Results published by other authors show that levels of sucrose (in the 60-83% range) are higher that the mean values found in this study and that levels of glucose (in the 3.15-5.04% range) are lower that our mean value (9.50%).1

All samples contained other disaccharides like maltose and lactose monohydrate at levels below 0.5%, but the presence of the monosaccharide arabinose could not be confirmed. Maltose and lactose monohydrate originate from enzymes by the formation of glycosidic bonds between monosaccharide, disaccharide and oligosaccharide. 25 Palm honey is considered to be a very rich source of myo-inositol (in the 3-8 mg/g range).1

Fats were found in very low proportions, with a content of less than 0.20%.

Content of water-soluble and fat-soluble vitamins in palm tree syrup samples are shown in table III. In general, the total vitamin content was low, below the level of nutritional importance. The water-soluble vitamin content is higher than that of fat-soluble vitamins. Regarding the fat-soluble vitamins, the palm tree syrup samples and the palm tree sap samples showed similar levels. Concentrations are arranged in the following sequence: A > E > D3 > K. Vitamins D (cholecalciferol) and K were rarely detectable, with concentrations less that 5.00 μg/kg and 1.00 μg/kg, respectively.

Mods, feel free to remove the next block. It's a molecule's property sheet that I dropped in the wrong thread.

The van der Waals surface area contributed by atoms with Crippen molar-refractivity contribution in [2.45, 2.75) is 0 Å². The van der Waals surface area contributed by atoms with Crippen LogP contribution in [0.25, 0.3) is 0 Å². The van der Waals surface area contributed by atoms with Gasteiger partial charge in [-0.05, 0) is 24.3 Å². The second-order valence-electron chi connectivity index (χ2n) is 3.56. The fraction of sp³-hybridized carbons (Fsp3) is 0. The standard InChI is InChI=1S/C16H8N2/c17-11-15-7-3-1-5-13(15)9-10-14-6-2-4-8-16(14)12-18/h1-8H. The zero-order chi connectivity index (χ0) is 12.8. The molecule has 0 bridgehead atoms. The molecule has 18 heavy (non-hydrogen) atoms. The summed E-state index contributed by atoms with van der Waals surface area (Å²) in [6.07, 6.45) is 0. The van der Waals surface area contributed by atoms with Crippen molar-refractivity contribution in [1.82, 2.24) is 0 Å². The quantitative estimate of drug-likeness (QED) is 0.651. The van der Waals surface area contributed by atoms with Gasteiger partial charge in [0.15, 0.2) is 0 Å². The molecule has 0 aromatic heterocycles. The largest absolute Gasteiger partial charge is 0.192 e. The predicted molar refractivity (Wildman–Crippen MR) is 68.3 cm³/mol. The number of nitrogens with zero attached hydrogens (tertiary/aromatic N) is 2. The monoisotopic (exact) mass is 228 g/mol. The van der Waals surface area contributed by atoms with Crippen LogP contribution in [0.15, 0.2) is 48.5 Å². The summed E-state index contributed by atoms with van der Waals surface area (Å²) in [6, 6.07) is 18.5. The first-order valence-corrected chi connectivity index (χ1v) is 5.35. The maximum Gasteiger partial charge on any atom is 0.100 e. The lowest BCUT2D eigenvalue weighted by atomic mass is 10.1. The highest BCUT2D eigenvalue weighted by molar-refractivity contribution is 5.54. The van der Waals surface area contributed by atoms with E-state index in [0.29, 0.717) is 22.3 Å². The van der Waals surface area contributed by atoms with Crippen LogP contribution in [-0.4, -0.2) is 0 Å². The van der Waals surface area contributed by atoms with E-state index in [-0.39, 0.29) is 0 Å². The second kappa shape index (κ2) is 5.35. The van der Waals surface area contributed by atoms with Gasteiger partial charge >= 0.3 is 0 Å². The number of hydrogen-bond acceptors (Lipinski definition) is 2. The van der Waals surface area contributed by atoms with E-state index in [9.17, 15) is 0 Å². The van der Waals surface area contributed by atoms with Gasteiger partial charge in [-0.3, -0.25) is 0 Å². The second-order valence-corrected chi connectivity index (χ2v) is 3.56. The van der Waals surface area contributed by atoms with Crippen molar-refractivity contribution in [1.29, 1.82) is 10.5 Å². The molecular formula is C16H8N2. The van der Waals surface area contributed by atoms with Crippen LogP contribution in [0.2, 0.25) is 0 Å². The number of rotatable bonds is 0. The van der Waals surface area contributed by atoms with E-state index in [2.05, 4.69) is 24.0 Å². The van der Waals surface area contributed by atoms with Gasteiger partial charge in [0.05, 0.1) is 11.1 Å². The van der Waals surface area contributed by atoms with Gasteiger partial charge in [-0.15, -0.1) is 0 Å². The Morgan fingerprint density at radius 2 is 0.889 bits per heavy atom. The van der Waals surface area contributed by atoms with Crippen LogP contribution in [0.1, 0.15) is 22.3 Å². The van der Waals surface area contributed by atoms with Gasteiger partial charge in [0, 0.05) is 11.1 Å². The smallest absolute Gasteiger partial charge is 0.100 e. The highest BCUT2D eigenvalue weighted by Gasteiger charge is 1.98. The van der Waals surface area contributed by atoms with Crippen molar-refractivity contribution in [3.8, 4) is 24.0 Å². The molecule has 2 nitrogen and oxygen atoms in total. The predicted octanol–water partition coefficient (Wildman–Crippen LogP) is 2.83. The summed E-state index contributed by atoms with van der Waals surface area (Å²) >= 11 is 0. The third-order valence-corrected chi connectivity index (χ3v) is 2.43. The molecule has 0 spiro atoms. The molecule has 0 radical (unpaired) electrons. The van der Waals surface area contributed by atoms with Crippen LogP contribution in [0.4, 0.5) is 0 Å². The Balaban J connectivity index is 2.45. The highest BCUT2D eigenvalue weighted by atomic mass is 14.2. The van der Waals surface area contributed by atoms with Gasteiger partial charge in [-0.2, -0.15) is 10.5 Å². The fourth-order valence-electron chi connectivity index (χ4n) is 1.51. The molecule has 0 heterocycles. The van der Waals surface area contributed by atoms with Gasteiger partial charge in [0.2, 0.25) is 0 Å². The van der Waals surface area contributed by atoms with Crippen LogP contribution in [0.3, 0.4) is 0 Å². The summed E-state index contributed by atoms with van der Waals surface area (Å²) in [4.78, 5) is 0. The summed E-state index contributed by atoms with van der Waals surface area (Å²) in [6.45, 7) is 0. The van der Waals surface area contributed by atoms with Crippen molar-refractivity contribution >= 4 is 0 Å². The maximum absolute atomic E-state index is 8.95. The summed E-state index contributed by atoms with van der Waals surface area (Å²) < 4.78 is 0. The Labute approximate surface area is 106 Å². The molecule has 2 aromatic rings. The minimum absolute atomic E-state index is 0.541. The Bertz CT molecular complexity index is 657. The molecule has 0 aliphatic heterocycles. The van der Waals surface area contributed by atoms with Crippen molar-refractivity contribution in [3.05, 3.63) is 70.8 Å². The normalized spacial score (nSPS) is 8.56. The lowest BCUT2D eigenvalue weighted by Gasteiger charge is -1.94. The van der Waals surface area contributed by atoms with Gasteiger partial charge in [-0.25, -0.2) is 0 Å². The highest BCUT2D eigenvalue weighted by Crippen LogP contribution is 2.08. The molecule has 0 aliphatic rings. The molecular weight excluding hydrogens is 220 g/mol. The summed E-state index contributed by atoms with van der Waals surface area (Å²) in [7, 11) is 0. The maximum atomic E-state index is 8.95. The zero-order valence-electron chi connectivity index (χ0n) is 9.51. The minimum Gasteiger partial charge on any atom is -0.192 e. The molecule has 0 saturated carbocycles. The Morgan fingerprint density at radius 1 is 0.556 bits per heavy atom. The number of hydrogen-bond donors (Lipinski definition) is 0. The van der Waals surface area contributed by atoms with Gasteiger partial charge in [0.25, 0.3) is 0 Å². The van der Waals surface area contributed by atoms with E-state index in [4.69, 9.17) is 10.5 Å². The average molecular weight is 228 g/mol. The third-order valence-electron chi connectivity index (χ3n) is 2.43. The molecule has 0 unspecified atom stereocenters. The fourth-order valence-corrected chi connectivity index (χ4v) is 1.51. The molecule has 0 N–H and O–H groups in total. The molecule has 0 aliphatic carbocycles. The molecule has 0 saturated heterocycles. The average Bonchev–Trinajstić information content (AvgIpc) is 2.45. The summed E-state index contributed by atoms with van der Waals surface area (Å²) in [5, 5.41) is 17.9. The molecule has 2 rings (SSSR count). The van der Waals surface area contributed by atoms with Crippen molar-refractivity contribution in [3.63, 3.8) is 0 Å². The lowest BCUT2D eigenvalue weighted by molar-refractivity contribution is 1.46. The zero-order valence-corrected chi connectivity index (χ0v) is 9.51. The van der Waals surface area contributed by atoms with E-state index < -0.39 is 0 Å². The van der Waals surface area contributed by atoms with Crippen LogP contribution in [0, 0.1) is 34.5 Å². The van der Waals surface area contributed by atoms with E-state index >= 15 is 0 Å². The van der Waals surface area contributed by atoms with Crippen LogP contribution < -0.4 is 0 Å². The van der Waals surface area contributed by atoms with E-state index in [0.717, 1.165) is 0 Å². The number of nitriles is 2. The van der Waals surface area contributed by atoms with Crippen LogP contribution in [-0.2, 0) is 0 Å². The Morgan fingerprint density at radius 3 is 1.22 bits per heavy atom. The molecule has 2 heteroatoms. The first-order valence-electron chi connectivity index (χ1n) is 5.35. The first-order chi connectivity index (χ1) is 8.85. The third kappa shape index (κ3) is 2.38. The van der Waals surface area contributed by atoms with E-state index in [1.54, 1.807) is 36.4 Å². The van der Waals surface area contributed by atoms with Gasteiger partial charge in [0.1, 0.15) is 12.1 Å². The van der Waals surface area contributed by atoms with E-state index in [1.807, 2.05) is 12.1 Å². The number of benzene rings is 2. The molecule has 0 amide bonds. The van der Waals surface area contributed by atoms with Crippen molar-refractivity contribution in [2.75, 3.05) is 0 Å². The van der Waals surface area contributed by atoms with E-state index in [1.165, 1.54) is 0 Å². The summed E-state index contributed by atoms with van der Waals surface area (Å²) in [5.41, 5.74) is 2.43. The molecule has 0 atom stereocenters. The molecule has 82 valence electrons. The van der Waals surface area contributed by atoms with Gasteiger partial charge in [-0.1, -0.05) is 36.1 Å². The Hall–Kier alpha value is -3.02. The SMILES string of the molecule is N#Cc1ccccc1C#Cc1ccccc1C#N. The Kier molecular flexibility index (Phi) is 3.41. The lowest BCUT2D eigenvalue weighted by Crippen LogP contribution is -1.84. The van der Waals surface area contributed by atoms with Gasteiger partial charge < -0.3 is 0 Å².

In all palm tree syrup samples, the water-soluble vitamin niacin showed the highest concentration (31.7 mg/kg) followed by ascorbic acid (5.00 mg/kg), cyanobalamin (5.00 mg/kg), pyridoxine (0.40 mg/kg), thiamine (0.20 mg/kg) riboflavin (0.10 mg/kg) and folic acid (0.10 mg/kg).

Table IV reflects the results for the average concentrations of the macro elements and trace elements. In all samples that were studied, potassium was the macro-element with the highest concentration (451 mg/100 g fresh sample),26-27 followed by sodium (59.7 mg/100 g fresh sample). As for micro-elements, iron presented the highest levels (1.16 mg/100 g) and manganese presented the lowest levels (0.05 mg/100 g).




Palm tree syrup is a supersaturated solution of sugars and water, suggesting that this natural product could be a suitable raw material in the production of natural sweeteners.

The vitamin content of palm tree syrup is higher than that of other syrups of botanical origin.

Although the fat, vitamin and mineral contents of palm tree syrup are low, this natural product contains a considerable amount of potassium and sodium. Overall, the results of this study suggest that palm tree syrup can play an important role as a mineral source in human nutrition.

Further studies should investigate new applications for this syrup, like its use as a sweetener.



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Gara Luis.
Department of Toxicology.
University of la Laguna.
38071 Tenerife.
Canary Island. Spain.

Recibido: 2-VIII-2011.
1.a Revisión: 7-IX-2011.
2.a Revisión: 8-X-2011.
3.a Revisión: 17-X-2011.
4.a Revisión: 4-XI-2011.
Aceptado: 4-XI-2011.